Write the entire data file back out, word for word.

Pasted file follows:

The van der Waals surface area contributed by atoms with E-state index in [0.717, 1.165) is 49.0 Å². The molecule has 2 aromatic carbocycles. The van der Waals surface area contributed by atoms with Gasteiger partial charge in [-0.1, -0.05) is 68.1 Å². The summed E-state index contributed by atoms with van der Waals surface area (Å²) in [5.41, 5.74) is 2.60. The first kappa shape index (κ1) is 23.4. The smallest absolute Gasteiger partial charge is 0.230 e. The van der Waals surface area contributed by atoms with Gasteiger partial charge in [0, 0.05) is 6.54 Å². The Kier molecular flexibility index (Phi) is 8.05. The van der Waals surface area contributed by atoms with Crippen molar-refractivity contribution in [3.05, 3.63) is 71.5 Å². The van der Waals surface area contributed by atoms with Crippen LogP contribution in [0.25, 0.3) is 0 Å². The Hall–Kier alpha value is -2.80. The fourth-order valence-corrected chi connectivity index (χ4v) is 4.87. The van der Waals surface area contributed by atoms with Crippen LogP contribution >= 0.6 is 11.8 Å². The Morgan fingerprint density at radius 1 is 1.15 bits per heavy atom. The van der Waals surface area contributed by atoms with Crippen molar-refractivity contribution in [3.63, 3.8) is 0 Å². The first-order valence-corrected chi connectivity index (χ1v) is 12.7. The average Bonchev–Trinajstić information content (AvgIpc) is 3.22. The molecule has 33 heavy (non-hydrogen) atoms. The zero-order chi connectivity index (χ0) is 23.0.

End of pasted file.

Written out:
The van der Waals surface area contributed by atoms with E-state index in [0.717, 1.165) is 49.0 Å². The molecule has 2 aromatic carbocycles. The van der Waals surface area contributed by atoms with Gasteiger partial charge in [-0.1, -0.05) is 68.1 Å². The summed E-state index contributed by atoms with van der Waals surface area (Å²) in [5.41, 5.74) is 2.60. The first kappa shape index (κ1) is 23.4. The smallest absolute Gasteiger partial charge is 0.230 e. The van der Waals surface area contributed by atoms with Gasteiger partial charge in [0, 0.05) is 6.54 Å². The Kier molecular flexibility index (Phi) is 8.05. The van der Waals surface area contributed by atoms with Crippen molar-refractivity contribution in [3.05, 3.63) is 71.5 Å². The van der Waals surface area contributed by atoms with Crippen LogP contribution in [0.25, 0.3) is 0 Å². The Hall–Kier alpha value is -2.80. The fourth-order valence-corrected chi connectivity index (χ4v) is 4.87. The van der Waals surface area contributed by atoms with Crippen LogP contribution >= 0.6 is 11.8 Å². The Morgan fingerprint density at radius 1 is 1.15 bits per heavy atom. The van der Waals surface area contributed by atoms with Crippen molar-refractivity contribution in [3.63, 3.8) is 0 Å². The first-order valence-corrected chi connectivity index (χ1v) is 12.7. The average Bonchev–Trinajstić information content (AvgIpc) is 3.22. The molecule has 33 heavy (non-hydrogen) atoms. The zero-order chi connectivity index (χ0) is 23.0.